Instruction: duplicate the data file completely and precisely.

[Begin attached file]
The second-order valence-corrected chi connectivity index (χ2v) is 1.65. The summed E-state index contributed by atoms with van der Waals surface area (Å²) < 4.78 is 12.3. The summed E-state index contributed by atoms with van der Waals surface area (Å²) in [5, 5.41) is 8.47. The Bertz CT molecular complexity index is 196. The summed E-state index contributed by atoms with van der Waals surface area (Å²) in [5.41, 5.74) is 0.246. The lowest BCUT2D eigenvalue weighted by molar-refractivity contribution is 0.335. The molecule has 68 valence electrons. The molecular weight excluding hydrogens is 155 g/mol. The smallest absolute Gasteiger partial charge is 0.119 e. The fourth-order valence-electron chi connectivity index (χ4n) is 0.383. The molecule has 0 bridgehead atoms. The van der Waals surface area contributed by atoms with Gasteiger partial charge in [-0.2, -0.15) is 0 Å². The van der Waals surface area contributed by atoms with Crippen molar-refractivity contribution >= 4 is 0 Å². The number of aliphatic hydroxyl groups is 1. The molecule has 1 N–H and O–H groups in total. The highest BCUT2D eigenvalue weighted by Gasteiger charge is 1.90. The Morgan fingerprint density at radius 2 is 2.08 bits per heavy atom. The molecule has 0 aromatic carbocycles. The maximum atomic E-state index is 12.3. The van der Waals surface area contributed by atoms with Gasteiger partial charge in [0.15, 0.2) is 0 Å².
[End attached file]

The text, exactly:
The second-order valence-corrected chi connectivity index (χ2v) is 1.65. The summed E-state index contributed by atoms with van der Waals surface area (Å²) < 4.78 is 12.3. The summed E-state index contributed by atoms with van der Waals surface area (Å²) in [5, 5.41) is 8.47. The Bertz CT molecular complexity index is 196. The summed E-state index contributed by atoms with van der Waals surface area (Å²) in [5.41, 5.74) is 0.246. The lowest BCUT2D eigenvalue weighted by molar-refractivity contribution is 0.335. The molecule has 68 valence electrons. The molecular weight excluding hydrogens is 155 g/mol. The smallest absolute Gasteiger partial charge is 0.119 e. The fourth-order valence-electron chi connectivity index (χ4n) is 0.383. The molecule has 0 bridgehead atoms. The van der Waals surface area contributed by atoms with Gasteiger partial charge in [-0.2, -0.15) is 0 Å². The van der Waals surface area contributed by atoms with Crippen molar-refractivity contribution >= 4 is 0 Å². The number of aliphatic hydroxyl groups is 1. The molecule has 1 N–H and O–H groups in total. The highest BCUT2D eigenvalue weighted by Gasteiger charge is 1.90. The Morgan fingerprint density at radius 2 is 2.08 bits per heavy atom. The molecule has 0 aromatic carbocycles. The maximum atomic E-state index is 12.3. The van der Waals surface area contributed by atoms with Gasteiger partial charge in [0.15, 0.2) is 0 Å².